• In my example, there are only 5 observations - also, the Genetic Algorithm has a "stochastic" (random) component. Taking into consideration both of these facts, when you re-run the Genetic Algorithm on these same 5 observations - you will get different answers for your parameter estimates (e.g. sometimes the Genetic Algorithm might return several possible "sets of potential estimates") - but the corresponding likelihood value associated with these different parameter estimates are all roughly equal (0.183)

• I am not sure if confidence intervals can still be calculated on these parameter estimates when they are estimated using the Genetic Algorithm (maybe the Genetic Algorithm can be re-run many times and we can observe the "spread" of the different parameter estimates... but I am not sure if this is mathematically correct).

Reference:

• An experimental answer to this question arises by repeating the entire procedure -- from data generation to optimization -- many times, and comparing the results in each repetition to the true value, and doing likewise for the answers provided by an alternative method (for instance, MLE). If one method more frequently achieves a lower error (by some measurement of error), that would provide some evidence in its favor.
– Sycorax
Oct 15, 2021 at 20:00

In principle, you can certainly use the genetic algorithm (or any other optimisation algorithms) to try to compute the MLE. In the present case you have the benefit of having a known analytic form for the MLE:

$$\hat{\boldsymbol{\mu}} = \begin{bmatrix} \bar{x}_1 \\ \bar{x}_2 \end{bmatrix} \quad \quad \quad \quad \quad \hat{\boldsymbol{\Sigma}} = \frac{n-1}{n} \begin{bmatrix} s_1^2 & s_{1,2} \\ s_{1,2} & s_2^2 \\ \end{bmatrix},$$

where the quantities in the matrices refer to the sample mean, sample variance and sample covariance. If we apply this to your data, and use the invariance property of the MLE, we get the estimates:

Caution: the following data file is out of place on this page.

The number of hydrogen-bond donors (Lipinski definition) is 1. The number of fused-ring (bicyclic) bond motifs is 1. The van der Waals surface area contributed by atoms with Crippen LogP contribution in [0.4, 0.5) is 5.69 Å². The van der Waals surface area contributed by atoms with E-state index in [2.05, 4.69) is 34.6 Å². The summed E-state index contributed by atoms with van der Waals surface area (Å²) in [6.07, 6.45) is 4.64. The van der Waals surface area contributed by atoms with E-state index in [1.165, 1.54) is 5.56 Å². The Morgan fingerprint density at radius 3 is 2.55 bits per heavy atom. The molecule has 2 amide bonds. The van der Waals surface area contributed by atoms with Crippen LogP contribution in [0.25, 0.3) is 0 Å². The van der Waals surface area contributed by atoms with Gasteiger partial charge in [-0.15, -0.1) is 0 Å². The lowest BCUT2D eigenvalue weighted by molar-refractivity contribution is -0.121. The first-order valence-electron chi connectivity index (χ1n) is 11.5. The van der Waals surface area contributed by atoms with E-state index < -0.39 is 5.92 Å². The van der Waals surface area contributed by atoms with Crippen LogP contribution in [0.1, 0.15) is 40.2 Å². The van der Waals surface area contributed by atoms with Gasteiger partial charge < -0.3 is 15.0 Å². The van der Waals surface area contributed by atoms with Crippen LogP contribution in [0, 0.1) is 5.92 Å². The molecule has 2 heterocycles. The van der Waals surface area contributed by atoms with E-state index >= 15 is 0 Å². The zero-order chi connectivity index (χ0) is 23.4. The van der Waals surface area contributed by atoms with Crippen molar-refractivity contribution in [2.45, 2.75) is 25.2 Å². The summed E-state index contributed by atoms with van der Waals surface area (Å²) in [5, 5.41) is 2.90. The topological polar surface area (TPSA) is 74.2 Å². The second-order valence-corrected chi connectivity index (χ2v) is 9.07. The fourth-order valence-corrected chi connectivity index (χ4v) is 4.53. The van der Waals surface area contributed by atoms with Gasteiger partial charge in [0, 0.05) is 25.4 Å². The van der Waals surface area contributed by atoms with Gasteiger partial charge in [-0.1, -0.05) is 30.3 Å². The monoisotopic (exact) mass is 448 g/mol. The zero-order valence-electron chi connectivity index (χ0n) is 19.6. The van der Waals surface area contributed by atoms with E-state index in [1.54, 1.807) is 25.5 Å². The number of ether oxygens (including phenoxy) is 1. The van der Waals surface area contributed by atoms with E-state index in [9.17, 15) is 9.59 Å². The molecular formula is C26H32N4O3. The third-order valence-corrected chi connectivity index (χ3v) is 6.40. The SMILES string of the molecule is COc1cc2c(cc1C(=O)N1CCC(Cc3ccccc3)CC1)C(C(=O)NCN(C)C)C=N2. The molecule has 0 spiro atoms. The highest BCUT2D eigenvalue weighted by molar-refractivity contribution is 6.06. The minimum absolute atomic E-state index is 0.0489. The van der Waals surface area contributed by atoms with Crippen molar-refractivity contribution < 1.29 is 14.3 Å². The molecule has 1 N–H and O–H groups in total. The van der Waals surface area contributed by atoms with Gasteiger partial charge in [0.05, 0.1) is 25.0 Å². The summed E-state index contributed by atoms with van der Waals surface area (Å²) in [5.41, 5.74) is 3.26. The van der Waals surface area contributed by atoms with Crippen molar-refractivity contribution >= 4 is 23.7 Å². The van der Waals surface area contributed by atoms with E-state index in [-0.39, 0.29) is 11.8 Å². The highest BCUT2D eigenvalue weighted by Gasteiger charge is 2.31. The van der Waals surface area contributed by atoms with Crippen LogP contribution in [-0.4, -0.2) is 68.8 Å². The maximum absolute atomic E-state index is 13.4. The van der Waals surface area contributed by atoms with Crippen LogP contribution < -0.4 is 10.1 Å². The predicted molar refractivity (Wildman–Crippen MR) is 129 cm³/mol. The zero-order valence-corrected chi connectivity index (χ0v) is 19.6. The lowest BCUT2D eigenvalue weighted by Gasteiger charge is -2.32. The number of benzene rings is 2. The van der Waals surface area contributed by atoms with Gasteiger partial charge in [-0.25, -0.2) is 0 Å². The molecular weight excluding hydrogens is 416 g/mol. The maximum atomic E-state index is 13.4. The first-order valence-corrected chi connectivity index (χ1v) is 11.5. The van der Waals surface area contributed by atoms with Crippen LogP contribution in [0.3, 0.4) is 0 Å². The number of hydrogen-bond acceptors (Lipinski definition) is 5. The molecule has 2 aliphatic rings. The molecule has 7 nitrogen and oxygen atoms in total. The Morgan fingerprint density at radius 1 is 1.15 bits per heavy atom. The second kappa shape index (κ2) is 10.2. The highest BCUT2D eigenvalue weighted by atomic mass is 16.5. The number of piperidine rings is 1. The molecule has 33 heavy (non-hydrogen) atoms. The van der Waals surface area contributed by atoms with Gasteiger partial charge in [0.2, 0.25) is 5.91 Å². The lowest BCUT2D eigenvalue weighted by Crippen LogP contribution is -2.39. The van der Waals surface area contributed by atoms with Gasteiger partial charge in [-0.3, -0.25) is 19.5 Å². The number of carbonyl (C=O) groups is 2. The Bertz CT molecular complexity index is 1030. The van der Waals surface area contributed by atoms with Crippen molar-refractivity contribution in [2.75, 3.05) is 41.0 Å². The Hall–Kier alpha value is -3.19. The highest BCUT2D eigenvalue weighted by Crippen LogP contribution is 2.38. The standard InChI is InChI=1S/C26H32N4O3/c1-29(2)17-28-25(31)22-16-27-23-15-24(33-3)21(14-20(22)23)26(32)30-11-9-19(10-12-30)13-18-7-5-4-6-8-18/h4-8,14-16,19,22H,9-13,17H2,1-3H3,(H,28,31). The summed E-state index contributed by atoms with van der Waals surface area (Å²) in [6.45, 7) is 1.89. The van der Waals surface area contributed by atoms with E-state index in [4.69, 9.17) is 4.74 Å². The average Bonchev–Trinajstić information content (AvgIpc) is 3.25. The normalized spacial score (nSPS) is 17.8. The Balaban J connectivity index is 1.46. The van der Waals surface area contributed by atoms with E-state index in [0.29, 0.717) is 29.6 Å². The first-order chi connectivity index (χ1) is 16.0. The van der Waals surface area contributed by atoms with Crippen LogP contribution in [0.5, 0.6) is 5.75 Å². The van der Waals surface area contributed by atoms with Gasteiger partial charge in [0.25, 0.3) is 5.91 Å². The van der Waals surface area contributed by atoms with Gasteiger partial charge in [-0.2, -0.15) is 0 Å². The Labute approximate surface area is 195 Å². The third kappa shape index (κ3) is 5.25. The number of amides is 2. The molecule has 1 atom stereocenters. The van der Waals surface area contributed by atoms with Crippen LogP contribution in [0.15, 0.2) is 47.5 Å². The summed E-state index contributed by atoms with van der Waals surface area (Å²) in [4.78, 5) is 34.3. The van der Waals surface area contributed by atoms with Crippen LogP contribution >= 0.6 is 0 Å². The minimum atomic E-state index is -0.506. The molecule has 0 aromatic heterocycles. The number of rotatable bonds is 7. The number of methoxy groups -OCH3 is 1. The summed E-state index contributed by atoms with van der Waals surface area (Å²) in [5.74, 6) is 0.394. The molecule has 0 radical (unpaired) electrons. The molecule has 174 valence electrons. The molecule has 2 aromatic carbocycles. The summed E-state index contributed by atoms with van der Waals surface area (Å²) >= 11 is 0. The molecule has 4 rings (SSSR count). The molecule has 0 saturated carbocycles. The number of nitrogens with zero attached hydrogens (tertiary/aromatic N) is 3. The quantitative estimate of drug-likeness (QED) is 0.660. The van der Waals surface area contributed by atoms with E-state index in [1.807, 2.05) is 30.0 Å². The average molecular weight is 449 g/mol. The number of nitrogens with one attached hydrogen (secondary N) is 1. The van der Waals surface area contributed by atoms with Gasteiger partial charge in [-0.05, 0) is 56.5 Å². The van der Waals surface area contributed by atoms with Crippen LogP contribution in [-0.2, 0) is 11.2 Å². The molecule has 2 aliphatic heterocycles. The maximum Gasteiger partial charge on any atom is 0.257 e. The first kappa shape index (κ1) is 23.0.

#Compute the sample statistics
n       <- length(x1)
DATA    <- cbind(x1, x2)
MEAN    <- colMeans(DATA)
COV     <- cov(DATA)

#Compute the MLE
MLE <- data.frame(mu1 = MEAN[1], mu2 = MEAN[2], rho  = COV[1,2]/sqrt(COV[1,1]*COV[2,2]),
row.names(MLE) <- 'MLE'

#Show the MLE
MLE

mu1      mu2        rho sigma1   sigma2
MLE 1.19357 1.955681 -0.8219342 0.7254 1.040657


As you can see, your estimates are miles away from the true values of the MLE, computed analytically. (Also, your estimate for $$\sigma_1$$ is negative, which is an impossible value.) So, either you've made an error in your code, or the genetic algorithm is just shitting-the-bed in this particular case. (Note that optimisation of the likelihood instead of the log-likelihood is quite unstable.)

If you would like to explore the performance of different kinds of optimisation methods in this problem, the best way to do this would be to formulate code to apply each different optimisation method and then run these to see how accurately they approximate the MLE values (computed analytically) and how long they took to run. This will give you an idea of the accuracy and efficiency of different methods as they apply to this example, which has the benefit of having a known analytic form to compare to.

I am interested in knowing if "other algorithms" (e.g. the Genetic Algorithm) can be used to estimate model parameters instead of the usual choice of the Newton-Raphson algorithm.

First of all, the Newton-Raphson algorithm is not the "usual choice". There are many different optimization algorithms, we use different algorithms for different problems. For example, generalized linear models commonly are estimated using iteratively reweighted least squares algorithm.

Re-phrasing your question, one could make it more general and ask if you could use any optimization algorithm for some problem and expect it to produce exactly the same solution or equally good solution? Obviously not! We have many different optimization algorithms because they serve different purposes. For some problems, some algorithms will work better than others.

As for things like calculating confidence intervals, there is no single answer. For example, for Bernoulli distribution with mean $$p$$ variance is $$p(1-p)$$, so knowing the mean directly translates to knowing the variability. In other cases, calculating confidence itervals may be more complicated.